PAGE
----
Plant Teacher is the story of Martin, trying to be normal, and of Bolivia, struggling in times that should never be considered normal. The story of Bolivia continues. People have been arrested. People have died. The machinery of the Morales regime moves steadily forward. I hope that Plant Teacher entertains, but I also hope that this novel about troubled times reminds us in the North of just how precious and precarious democracy can be.
What’s the Price of Invoking a Plant Teacher?
The idea for the novel, Plant Teacher, was born on a lazy evening at a small guest house in Santa Cruz, Bolivia. I had arrived in the country several days earlier, and, as so often happens when we travel, I immediately bumped into a colorful character. “Greg” was a retired U.S. army colonel who had come to eastern Bolivia to research a book about the Argentine revolutionary Che Guevara.
As we lounged in the private patio, sitting under unfamiliar constellations of the southern hemisphere, and enjoying a warm breeze that played across the palm fronds, Greg regaled me with the story of his ayahuasca experience.
Ayahuasca, also known as caapi, is a psychotropic concoction brewed by indigenous people in the Amazonian regions. Under the guidance of a shaman, people imbibe (or sometimes inhale) ayahuasca in order to experience its hallucinogenic effects. The hallucinations caused by ayahuasca, and the plants that cause these hallucinations, are known as “plant teachers” because they supposedly impart spiritual guidance and knowledge.
Greg’s trip had, in his opinion, been a good one. He described to me seeing dozens of snakes and feeling that the snakes were benevolent. He had beckoned them to come and entwine themselves around him, and although this scenario would cause most people to break into a cold sweat, Greg enjoyed this bonding with his serpentine plant teachers. He valued the experience as something which had brought him closer to the natural and spiritual worlds, and he felt that he had attained a degree of enlightenment via the encounter.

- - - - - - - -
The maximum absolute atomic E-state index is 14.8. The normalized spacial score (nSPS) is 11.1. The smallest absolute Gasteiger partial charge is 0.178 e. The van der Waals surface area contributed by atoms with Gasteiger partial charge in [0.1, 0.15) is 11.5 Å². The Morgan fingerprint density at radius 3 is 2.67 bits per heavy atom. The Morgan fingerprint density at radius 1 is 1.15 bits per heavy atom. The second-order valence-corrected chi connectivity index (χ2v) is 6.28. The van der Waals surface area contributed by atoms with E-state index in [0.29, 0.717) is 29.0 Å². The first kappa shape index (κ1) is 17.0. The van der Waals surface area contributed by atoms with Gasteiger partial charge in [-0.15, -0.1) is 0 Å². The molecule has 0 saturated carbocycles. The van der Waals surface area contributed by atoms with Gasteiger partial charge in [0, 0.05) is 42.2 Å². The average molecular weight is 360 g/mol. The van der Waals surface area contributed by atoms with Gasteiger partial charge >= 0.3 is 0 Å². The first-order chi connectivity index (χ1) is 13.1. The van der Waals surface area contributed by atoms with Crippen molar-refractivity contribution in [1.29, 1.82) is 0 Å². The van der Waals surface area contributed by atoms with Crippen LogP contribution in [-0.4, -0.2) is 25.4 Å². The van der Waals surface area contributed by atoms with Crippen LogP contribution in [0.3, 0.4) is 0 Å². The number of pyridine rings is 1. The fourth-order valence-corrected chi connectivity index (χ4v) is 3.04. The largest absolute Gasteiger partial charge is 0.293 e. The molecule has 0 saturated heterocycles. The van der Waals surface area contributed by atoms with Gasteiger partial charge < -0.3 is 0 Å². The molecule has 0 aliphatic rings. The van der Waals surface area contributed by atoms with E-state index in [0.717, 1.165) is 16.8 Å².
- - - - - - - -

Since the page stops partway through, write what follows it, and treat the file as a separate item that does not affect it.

I listened to Greg’s story with frank skepticism. I recalled a girlfriend who, years earlier, had also experimented with indigenous drugs while studying anthropology in Latin America. Her drug use had been followed by a manic outbreak and, ultimately, chronic bipolar disorder. While the two events, the drug use and the bipolar disorder, could not be causally correlated, I wondered. I knew that I would never try a hallucinogenic plant unless the infusion was forcefully shoved between my unwilling lips.
As Greg and I left the patio that evening and retired to our respective bungalows, I considered the possibility that an ayahuasca trip might speak to both ends of a spectrum. Suppose the “student” took away both positive and negative experiences from the hallucinogenic episode? Suppose the plant teachers did, indeed, impart wisdom, but there was a price that came with that wisdom?
Two years later, I found myself revisiting these questions as I typed, reflected, and plotted out the actions, choices, and destiny of one of the main characters in Plant Teacher, Martin Banzer. With the omnipotence of the fiction writer, I forced Martin to try ayahuasca, and then I watched where his experimentation took him. Now, I invite the reader to also follow Martin’s journey and, at the same time, to entertain the question, Does wisdom come at a price?